Another powerful moment involved stopping at an orphanage on the the fourth day. It was heartbreaking to see so many children there, but also amazing to experience. At one point, we sat face to face with a row of young children (only a couple years old), and found ourselves just, well, looking at each other. Where the other children we were all smiles and "hellos" the children at the orphanage were surreally silent. And, we found ourselves just looking at each other with expressions that seemed to say "now what?"
One of the children at the orphanage. A very serious fellow.
Sarah, of course, rose to the occasion and proved why she'll make a wonderful mother one day!
The minority people
A number of our stops involved stopping to visit with hill tribes and the ethnic minority groups that live in the highlands near Vietnam's boarders with Cambodia and Loas. The first night, we sat in on a "gong show," or a musical show featuring traditional bamboo instruments and gongs (which lead Dao to make his previously mentioned "real hip hop" comment). It was amazing though, with the gongs and bamboo instruments being used to create sounds I'd only thought possible through electronic means. This culminated in the obligatory "make the tourist dance and sing along" portion of the show which was, admittedly, entertaining.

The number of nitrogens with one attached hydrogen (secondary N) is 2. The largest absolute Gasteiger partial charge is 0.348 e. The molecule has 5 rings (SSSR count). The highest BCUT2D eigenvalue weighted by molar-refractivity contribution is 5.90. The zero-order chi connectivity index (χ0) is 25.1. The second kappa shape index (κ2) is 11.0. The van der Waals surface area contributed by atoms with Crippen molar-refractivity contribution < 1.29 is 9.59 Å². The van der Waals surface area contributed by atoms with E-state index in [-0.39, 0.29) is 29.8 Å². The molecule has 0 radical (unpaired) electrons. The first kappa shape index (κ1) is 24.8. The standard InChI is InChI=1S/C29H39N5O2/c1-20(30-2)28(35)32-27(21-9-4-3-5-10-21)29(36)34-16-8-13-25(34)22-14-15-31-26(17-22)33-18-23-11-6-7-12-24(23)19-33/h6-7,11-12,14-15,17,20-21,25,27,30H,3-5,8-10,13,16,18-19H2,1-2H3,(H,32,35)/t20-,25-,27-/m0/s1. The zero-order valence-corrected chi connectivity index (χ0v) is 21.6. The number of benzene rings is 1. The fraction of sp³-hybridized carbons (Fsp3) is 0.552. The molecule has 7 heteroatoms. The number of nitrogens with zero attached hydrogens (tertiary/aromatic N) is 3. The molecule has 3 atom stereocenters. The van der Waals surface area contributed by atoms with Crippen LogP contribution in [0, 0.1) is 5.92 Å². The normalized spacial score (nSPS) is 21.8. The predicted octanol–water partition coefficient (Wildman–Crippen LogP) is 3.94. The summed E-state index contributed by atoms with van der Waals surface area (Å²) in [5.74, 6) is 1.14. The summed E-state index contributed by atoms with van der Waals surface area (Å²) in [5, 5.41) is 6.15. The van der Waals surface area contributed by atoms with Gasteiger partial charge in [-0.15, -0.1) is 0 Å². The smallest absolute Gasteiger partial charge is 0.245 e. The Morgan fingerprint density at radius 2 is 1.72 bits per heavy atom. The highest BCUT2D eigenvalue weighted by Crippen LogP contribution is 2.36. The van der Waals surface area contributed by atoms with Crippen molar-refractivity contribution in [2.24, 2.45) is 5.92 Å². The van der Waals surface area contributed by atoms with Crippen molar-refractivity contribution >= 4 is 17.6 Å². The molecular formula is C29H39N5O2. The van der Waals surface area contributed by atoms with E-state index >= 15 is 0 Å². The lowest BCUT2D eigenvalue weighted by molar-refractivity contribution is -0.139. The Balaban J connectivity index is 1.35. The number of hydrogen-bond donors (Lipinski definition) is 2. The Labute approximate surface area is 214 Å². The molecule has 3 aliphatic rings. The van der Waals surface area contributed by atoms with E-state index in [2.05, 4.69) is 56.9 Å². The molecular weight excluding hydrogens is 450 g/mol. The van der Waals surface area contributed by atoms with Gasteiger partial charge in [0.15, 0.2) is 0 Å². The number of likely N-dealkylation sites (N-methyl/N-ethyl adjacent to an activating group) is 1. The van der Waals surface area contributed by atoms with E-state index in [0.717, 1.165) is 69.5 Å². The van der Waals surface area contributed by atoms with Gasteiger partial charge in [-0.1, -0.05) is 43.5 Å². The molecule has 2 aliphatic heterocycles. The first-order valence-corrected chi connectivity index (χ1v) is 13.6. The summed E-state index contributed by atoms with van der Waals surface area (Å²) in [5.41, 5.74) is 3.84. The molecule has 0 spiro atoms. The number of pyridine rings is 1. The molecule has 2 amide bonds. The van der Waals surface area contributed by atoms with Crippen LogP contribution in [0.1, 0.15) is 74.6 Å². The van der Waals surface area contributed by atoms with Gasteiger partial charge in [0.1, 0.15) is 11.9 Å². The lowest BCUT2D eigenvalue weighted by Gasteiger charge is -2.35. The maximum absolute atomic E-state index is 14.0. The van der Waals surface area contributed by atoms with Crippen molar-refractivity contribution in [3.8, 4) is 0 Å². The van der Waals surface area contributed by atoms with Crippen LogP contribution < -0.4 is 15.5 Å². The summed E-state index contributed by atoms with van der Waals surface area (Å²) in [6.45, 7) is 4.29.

At another point, we stopped in and met with an old man who still spoke French from Vietnam's colonial times. In addition to being one of the happiest men we've met on our trip so far, also played his bamboo xylophone-style instrument that was also hooked to a networks of ropes and puls that effectively turned him into a one man band.
I try out the old man's instrument, much to his amusement.
Later, we stopped by another families house, where we met the matriarch of the group. Our guides told us she was 104 years old, which makes her probably the oldest person I've ever met. One can only imagine what all she's seen happen to Vietnam in her lifetime, and to think that her house only got battery powered electricity a couple years ago.
104 years old! Her and several generations of her family all live together in one house.